Therefore, an ideal method for fabricating IC devices would facilitate simple and low-cost fabrication of IC devices including P-channel and N-channel devices which have been selectively hardened and which may include hardened or non-hardened gate oxides of varying thicknesses. However, known methods for hardening gate oxides generally do not provide the flexibility needed to enable selective hardening of gate oxides within an IC device. Furthermore, though it is possible to fabricate hardened gate oxides of varying thicknesses using known techniques, such techniques generally require additional etch steps, which are costly and serve as an additional source of error in a fabrication process.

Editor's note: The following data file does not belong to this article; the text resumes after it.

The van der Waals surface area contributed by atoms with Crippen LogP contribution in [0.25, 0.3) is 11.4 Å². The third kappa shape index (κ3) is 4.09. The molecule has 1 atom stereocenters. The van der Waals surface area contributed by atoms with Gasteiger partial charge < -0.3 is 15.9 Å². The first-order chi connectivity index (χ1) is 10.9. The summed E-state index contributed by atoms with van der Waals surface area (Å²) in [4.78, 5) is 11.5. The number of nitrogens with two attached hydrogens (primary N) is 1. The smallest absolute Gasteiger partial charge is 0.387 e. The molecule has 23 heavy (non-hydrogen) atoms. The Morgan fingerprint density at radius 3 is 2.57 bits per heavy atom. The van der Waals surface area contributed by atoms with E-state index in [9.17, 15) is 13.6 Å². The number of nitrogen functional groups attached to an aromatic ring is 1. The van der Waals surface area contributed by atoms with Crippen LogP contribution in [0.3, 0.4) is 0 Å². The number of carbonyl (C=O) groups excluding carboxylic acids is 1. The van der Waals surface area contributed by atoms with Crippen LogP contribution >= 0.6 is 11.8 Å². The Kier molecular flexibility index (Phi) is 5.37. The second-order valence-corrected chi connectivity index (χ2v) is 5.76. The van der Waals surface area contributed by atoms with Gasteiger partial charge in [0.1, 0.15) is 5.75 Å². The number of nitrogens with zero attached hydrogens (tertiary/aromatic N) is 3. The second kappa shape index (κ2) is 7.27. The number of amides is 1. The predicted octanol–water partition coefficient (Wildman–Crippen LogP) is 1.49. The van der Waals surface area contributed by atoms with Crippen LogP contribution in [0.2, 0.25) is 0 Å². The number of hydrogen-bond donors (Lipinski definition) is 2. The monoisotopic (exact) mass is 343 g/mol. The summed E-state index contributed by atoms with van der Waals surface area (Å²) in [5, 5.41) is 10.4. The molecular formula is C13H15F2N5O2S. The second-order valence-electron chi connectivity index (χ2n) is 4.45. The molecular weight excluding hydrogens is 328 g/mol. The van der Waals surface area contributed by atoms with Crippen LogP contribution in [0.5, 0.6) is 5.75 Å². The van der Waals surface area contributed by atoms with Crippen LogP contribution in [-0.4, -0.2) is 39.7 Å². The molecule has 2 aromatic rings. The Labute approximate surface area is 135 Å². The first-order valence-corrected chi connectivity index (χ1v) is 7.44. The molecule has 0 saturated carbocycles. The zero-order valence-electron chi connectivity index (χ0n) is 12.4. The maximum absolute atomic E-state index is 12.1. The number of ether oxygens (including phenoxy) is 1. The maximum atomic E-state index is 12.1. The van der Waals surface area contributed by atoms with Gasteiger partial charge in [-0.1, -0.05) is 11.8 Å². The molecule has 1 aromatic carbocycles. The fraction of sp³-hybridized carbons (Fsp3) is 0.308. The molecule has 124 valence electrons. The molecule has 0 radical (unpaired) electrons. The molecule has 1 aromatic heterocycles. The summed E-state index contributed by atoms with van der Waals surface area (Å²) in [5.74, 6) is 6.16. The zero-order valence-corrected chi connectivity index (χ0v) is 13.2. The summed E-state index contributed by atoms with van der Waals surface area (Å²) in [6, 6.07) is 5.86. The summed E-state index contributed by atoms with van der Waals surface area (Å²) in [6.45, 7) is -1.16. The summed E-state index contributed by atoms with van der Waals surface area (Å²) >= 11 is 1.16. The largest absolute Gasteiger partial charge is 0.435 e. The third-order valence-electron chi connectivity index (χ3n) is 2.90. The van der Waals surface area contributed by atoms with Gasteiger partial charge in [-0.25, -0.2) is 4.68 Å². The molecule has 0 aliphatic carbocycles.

For example, known methods for hardening gate oxides included in an IC device, such as a dynamic random access memory (DRAM) device, often require blanket hardening of a gate oxide layer deposited over a semiconductor substrate. During subsequent fabrication steps, both N-channel and P-channel gate oxides must then be formed using the blanket hardened gate oxide layer. Consequently, every one of the N-channel and P-Channel devices included in the subsequently formed IC device includes a hardened gate oxide. Blanket hardening processes simply do not enable selective hardening of particular areas of the gate oxide layer and, thereby, compromise the quality of IC devices fabricated by such methods.